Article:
• Joseph DiDonato

Patent Primer - Key insights

Intellectual property (IP) is recognized as a priority for most business start-ups. However, attention is diverted most commonly to setting up an organization, funding, and providing services and materials to customers and clients. This means that companies fail to protect their IP and risk the loss of valuable technology. Further, companies risk violating the IP rights of others.

IP law considerations for nonprofits and for-profit start-ups should be an important issue, which is not “overlooked” or “put aside”, based on ignorance or intimidation. Those that endeavor into the business world should be aware of the basic risks and remedies.

What is a patent Patents provide inventors with the right to exclude others from using the technologies covered by the patent claims for a limited time. In exchange for exclusivity, inventors must disclose how to make and use the invention.

How do you get a patent An inventor can apply for a patent with the United States Patent and Trademark Office (PTO), as well as other intellectual property offices around the world. After a patent application is filed, the PTO and applicant (or the legal representative of the application) negotiate to determine the scope of protection that the invention will receive in a patent. This process is called “prosecuting” the patent application. An Examiner will review the application, and in many cases the Examiner will issue a rejection (via an Office Action) indicating that the application is not allowable. At this point, the applicant can respond (via a Response) with arguments or amendments to the application. In some cases, this process may repeat several times before the Examiner indicates allowable subject matter and agrees to issue a patent. The prosecution process can take several years and the PTO or other “patent issuing” entity from another country, may refuse to issue a patent.

Are there different types of patents Patents can be obtained in the United States for multiple types of inventions. Many countries have similar patent designations, but they vary by jurisdiction and each should be considered separately. In the United States, patents are granted in three areas: (a) utility, (b) design, and (c) plant. Utility applications are those directed toward new apparatuses or processes and those that improve on previous technologies. Design applications protect new ornamental (not functional) designs. Design applications can overlap with trademarks and copyrights, but also provide additional protections for a limited time frame. Plant patents are directed to new varieties of plants.

Be the first to file The United States, similar to many countries in the world, has a “first to file” patent system. In a first to file system, the first applicant to file a patent application is given priority over other later filed applications that cover the same subject matter.

However, it is important to document conception and ongoing efforts to implement inventions. Such records can be used to prove the source of inventions, during proceedings at the PTO or a trade secret dispute. As such, in addition to preserving inventor notebooks and other evidence of invention conception, the use of a formal invention disclosure procedure is beneficial for organizational issues.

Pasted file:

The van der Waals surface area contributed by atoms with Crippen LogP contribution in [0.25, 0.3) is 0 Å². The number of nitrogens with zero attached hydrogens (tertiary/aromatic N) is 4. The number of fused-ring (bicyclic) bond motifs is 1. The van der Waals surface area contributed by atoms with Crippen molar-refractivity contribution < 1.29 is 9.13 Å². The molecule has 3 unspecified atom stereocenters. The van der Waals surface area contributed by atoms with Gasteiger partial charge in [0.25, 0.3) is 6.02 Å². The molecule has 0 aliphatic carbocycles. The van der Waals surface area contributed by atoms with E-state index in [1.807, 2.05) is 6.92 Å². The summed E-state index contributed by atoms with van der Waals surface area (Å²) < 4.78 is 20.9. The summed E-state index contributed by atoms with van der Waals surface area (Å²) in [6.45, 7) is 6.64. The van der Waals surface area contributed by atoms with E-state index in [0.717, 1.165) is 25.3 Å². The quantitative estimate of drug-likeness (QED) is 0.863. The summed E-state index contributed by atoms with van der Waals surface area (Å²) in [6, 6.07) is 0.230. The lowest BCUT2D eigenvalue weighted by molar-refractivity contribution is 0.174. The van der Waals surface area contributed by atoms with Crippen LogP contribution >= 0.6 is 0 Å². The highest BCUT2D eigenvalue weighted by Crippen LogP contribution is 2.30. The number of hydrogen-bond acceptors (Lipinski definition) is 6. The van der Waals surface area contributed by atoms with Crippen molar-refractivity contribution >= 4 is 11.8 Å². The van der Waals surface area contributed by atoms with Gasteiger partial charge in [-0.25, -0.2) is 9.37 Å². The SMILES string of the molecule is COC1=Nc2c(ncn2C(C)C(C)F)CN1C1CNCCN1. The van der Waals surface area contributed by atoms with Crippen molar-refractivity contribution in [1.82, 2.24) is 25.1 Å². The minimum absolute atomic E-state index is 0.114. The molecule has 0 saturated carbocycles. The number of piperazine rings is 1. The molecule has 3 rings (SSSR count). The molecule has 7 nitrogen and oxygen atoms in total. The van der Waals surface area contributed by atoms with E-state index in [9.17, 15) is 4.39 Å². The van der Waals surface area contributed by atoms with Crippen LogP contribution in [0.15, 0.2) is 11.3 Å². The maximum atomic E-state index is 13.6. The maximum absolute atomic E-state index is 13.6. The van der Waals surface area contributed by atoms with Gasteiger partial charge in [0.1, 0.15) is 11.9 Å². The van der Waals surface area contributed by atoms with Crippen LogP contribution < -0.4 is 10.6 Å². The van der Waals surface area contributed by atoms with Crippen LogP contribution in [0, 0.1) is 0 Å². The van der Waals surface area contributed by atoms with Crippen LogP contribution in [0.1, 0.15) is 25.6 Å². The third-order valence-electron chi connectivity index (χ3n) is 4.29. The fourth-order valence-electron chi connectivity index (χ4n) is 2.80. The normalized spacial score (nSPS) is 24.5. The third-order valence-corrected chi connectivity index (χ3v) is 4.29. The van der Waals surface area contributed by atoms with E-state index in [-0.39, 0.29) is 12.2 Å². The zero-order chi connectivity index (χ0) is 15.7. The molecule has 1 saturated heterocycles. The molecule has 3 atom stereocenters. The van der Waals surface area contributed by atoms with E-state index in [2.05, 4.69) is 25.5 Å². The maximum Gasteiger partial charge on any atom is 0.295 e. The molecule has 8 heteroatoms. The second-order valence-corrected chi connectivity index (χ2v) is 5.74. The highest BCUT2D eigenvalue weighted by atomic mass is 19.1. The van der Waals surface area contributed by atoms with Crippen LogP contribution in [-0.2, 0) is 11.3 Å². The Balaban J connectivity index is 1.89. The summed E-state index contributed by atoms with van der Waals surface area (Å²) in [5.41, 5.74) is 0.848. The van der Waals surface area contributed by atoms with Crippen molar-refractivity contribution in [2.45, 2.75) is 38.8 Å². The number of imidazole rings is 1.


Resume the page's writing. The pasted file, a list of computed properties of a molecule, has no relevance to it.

What is patentable In general, an idea is patentable in the U.S. if it is new and not obvious in view of the technology that predates it (referred to as the “prior art”). Most other countries have similar requirements. There is no requirement to perform a search of the prior art (referred to as a patentability search) to evaluate if an idea is patentable; the decision whether to perform such a search is commonly based on a cost/benefit analysis.

It is important to note, however, that while there is no duty to perform a patentability search, there is a duty to disclose to the United States Patent and Trademark Office (PTO) all information known (by anyone involved with preparation of the patent application) that is material to the patentability of any invention claimed in the patent application. Such information may include, for example, prior patents, published patent applications, published articles, web sites, products (including a company’s own products), etc. The requirement to disclose “prior art” continues until the patent application either issues into a patent or is abandoned.

Patents are country specific Patent applications can be filed in most countries in the world but are enforceable only in the country in which it was filed.

When to file a patent application A complex set of laws and treaties, most notably, the Patent Cooperation Treaty (PCT) govern the ability to file a patent application in the U.S. and in other countries. Regardless of the country in which patent protection is desired, timing is critical when it comes to the filing of patent applications. While this area of the law is complex and each invention must be addressed individually with respect to the law of each relevant country, a U.S. company should file a U.S. patent application prior to any of the following: 1) commercial exploitation of the invention (e.g., actual sale of a product or service containing the invention); 2) public use (e.g., display at a conference of a product or service that contains the invention); or 3) public disclosure (e.g., disclosure of an invention at a conference and/or publication of a paper describing the invention). In contrast to the most other countries, a U.S. company can file a U.S. patent application on an invention within “one year” of the earliest of these events. In most countries this “one year” period does not exist (referred to as the “absolute bar” rule) and the right to seek protection in most foreign countries is typically lost, but the right to file in the U.S. remains.